A new investigation from the University of Arizona revealed that the year people were born could play a significant role in their chance of surviving a pandemic of animal-origin influenza.

Published in the journal Science, the study showed that the first time children are exposed to the flu, they create “imprinting” antibodies that will protect them against infections in the future. Until this paper, researchers believed that previous exposure to a flu virus only provided little immunological protection against animal-origin influenza. The team of scientists from the University of Arizona in Tucson and the University of California, Los Angeles, claim that they can now explain why younger people are more affected by some flu outbreaks.

Man with a flu
The team estimated that patients who had been exposed to a virus with the same protein motif in their childhood had a 75 percent protection rate against severe disease and 80 percent protection rate against death. Image credit: iStock.

Orange lollipops vs. blue lollipops

The researchers compared their findings with a sweet-based analogy, explaining that people who were given an orange lollipop in their childhood are less likely to be affected by a similar orange flavor later in their lives. In contrast, they would certainly be severely affected if they are exposed to a blue lollipop in the future.

“In the lollipop analogy, people born before the late 1960s were exposed to ‘blue lollipop’ influenza as children (H1 or H2),” as explained by researcher Michael Worobey, according to the Huffington Post.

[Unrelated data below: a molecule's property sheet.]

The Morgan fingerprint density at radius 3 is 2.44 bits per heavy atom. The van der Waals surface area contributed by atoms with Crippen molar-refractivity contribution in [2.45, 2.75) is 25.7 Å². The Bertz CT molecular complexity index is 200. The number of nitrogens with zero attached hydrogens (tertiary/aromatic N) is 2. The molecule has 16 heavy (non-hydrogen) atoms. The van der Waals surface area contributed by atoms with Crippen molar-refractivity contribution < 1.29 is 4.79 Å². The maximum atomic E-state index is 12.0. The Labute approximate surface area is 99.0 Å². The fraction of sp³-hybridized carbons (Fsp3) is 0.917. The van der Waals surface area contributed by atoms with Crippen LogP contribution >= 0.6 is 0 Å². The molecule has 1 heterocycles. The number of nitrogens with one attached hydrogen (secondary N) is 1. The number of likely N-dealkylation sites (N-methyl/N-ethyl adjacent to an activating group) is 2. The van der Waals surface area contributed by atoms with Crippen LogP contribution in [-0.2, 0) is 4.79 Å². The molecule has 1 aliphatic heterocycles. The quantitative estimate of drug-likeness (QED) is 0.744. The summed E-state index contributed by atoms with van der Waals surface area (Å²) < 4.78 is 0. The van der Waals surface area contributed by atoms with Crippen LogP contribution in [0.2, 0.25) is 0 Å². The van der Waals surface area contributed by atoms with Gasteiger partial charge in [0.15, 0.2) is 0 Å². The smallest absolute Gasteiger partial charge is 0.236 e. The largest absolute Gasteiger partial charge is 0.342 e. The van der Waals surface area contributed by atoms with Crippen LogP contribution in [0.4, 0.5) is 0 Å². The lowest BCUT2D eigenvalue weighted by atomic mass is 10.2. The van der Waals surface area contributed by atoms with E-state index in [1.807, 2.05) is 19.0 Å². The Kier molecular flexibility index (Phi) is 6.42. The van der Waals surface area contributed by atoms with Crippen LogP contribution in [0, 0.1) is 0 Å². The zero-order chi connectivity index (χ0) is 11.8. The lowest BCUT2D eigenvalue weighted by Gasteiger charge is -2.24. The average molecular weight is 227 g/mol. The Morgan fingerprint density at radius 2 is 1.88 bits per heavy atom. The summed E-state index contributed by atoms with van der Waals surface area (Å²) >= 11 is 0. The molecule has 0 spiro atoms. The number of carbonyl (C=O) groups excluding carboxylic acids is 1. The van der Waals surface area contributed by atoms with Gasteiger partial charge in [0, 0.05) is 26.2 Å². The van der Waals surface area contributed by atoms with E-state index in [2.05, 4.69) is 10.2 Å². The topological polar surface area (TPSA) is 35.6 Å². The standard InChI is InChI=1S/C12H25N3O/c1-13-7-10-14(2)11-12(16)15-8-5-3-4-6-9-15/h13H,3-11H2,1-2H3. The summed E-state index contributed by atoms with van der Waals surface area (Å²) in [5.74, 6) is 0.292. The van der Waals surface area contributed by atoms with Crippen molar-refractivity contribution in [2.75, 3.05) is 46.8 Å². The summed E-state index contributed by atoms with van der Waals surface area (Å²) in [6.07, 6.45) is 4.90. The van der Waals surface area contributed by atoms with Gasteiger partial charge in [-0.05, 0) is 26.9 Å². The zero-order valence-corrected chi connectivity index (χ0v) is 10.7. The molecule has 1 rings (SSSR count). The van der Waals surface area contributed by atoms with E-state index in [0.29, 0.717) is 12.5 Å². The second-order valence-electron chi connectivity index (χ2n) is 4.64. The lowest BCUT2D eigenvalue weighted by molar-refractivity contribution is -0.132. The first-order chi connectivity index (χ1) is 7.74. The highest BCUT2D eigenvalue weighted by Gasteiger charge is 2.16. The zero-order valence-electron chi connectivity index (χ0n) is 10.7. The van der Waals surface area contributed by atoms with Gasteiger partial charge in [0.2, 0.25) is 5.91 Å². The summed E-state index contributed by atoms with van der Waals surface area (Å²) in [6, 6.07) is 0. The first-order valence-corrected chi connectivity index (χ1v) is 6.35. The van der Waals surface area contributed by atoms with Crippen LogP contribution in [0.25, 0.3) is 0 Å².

These older groups are less likely to suffer from serious illnesses or die from that strain, compared to young adults who were first exposed to H3 as children and were killed by an H1 virus because they were not protected against it.

The researchers found that these older groups rarely succumb to avian H5N1 —which shares a ‘blue’ hemagglutinin— but often die from ‘orange’ H7N9,” as explained by researcher Michael Worobey, according to the Huffington Post.

He added that the same process could explain the rare mortality patterns that resulted from the 1918 “Spanish flu” outbreak. More adults died from it compared to mortality rates among young people. The first infection can determine either success or failure against flu strains, Worobey said. He noted that the same imprinting that can provide protection could be hard to alter with vaccines, as the Huffington Post reported.

Jonathan Ball, who teaches molecular virology at University of Nottingham, said the research provides an understanding of why people have been vulnerable to different strains of bird influenza over the past century, as reported by the BBC. Still, the results came from analysis of patient records and Ball noted they needed to be validated in a laboratory.

Source: The Huffington Post